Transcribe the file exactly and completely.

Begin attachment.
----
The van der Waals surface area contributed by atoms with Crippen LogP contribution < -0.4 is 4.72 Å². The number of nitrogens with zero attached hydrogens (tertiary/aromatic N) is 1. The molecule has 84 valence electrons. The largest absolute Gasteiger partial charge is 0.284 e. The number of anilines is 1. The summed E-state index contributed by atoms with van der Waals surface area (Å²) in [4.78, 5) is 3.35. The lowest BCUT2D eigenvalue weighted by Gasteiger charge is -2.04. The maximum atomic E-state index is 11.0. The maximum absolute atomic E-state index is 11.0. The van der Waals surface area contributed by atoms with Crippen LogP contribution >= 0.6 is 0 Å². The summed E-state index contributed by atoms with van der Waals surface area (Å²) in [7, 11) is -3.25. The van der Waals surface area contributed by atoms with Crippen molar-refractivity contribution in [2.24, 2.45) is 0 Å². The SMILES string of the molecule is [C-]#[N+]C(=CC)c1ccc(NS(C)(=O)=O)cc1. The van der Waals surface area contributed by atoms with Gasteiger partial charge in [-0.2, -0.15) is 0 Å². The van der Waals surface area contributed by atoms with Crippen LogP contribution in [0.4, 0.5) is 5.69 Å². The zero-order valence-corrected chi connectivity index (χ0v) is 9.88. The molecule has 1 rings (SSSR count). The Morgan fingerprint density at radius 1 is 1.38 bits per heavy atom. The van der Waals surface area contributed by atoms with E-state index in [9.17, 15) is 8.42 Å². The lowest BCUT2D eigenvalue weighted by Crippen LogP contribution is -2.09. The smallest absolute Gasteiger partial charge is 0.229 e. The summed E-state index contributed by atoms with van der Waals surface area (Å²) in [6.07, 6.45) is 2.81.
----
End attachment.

The van der Waals surface area contributed by atoms with Crippen LogP contribution < -0.4 is 4.72 Å². The number of nitrogens with zero attached hydrogens (tertiary/aromatic N) is 1. The molecule has 84 valence electrons. The largest absolute Gasteiger partial charge is 0.284 e. The number of anilines is 1. The summed E-state index contributed by atoms with van der Waals surface area (Å²) in [4.78, 5) is 3.35. The lowest BCUT2D eigenvalue weighted by Gasteiger charge is -2.04. The maximum atomic E-state index is 11.0. The maximum absolute atomic E-state index is 11.0. The van der Waals surface area contributed by atoms with Crippen LogP contribution >= 0.6 is 0 Å². The summed E-state index contributed by atoms with van der Waals surface area (Å²) in [7, 11) is -3.25. The van der Waals surface area contributed by atoms with Crippen molar-refractivity contribution in [2.24, 2.45) is 0 Å². The SMILES string of the molecule is [C-]#[N+]C(=CC)c1ccc(NS(C)(=O)=O)cc1. The van der Waals surface area contributed by atoms with Gasteiger partial charge in [-0.2, -0.15) is 0 Å². The van der Waals surface area contributed by atoms with Crippen LogP contribution in [0.4, 0.5) is 5.69 Å². The zero-order valence-corrected chi connectivity index (χ0v) is 9.88. The molecule has 1 rings (SSSR count). The Morgan fingerprint density at radius 1 is 1.38 bits per heavy atom. The van der Waals surface area contributed by atoms with E-state index in [9.17, 15) is 8.42 Å². The lowest BCUT2D eigenvalue weighted by Crippen LogP contribution is -2.09. The smallest absolute Gasteiger partial charge is 0.229 e. The summed E-state index contributed by atoms with van der Waals surface area (Å²) in [6.07, 6.45) is 2.81.